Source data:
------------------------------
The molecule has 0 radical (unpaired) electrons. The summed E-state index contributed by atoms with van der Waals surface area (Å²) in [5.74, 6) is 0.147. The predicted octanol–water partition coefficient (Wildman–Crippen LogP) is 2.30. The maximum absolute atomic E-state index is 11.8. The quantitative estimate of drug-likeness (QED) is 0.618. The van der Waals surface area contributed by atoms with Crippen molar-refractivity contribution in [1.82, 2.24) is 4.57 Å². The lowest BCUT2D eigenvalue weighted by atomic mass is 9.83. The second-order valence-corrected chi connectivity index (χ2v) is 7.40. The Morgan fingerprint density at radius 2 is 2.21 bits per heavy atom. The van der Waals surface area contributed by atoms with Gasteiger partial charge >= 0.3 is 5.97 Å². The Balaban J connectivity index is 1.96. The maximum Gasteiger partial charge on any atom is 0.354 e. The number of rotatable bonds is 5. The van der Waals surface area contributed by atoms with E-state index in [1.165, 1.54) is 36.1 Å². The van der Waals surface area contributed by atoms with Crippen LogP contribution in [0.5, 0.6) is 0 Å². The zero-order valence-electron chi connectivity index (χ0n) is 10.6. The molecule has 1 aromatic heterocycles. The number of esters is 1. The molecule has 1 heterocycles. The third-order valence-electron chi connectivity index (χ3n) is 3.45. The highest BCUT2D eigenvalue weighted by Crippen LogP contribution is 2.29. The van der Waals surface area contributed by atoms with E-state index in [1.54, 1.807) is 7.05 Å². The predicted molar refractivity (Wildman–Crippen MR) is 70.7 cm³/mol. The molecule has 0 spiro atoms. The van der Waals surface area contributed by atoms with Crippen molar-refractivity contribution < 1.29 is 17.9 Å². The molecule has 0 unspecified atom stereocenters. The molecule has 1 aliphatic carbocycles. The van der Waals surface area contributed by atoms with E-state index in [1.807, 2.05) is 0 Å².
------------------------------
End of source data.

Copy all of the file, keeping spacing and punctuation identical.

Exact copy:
The molecule has 0 radical (unpaired) electrons. The summed E-state index contributed by atoms with van der Waals surface area (Å²) in [5.74, 6) is 0.147. The predicted octanol–water partition coefficient (Wildman–Crippen LogP) is 2.30. The maximum absolute atomic E-state index is 11.8. The quantitative estimate of drug-likeness (QED) is 0.618. The van der Waals surface area contributed by atoms with Crippen molar-refractivity contribution in [1.82, 2.24) is 4.57 Å². The lowest BCUT2D eigenvalue weighted by atomic mass is 9.83. The second-order valence-corrected chi connectivity index (χ2v) is 7.40. The Morgan fingerprint density at radius 2 is 2.21 bits per heavy atom. The van der Waals surface area contributed by atoms with Gasteiger partial charge >= 0.3 is 5.97 Å². The Balaban J connectivity index is 1.96. The maximum Gasteiger partial charge on any atom is 0.354 e. The number of rotatable bonds is 5. The van der Waals surface area contributed by atoms with E-state index in [1.165, 1.54) is 36.1 Å². The van der Waals surface area contributed by atoms with Crippen LogP contribution in [0.5, 0.6) is 0 Å². The zero-order valence-electron chi connectivity index (χ0n) is 10.6. The molecule has 1 aromatic heterocycles. The number of esters is 1. The molecule has 1 heterocycles. The third-order valence-electron chi connectivity index (χ3n) is 3.45. The highest BCUT2D eigenvalue weighted by Crippen LogP contribution is 2.29. The van der Waals surface area contributed by atoms with E-state index in [1.54, 1.807) is 7.05 Å². The predicted molar refractivity (Wildman–Crippen MR) is 70.7 cm³/mol. The molecule has 0 spiro atoms. The van der Waals surface area contributed by atoms with Crippen molar-refractivity contribution < 1.29 is 17.9 Å². The molecule has 0 unspecified atom stereocenters. The molecule has 1 aliphatic carbocycles. The van der Waals surface area contributed by atoms with E-state index in [1.807, 2.05) is 0 Å².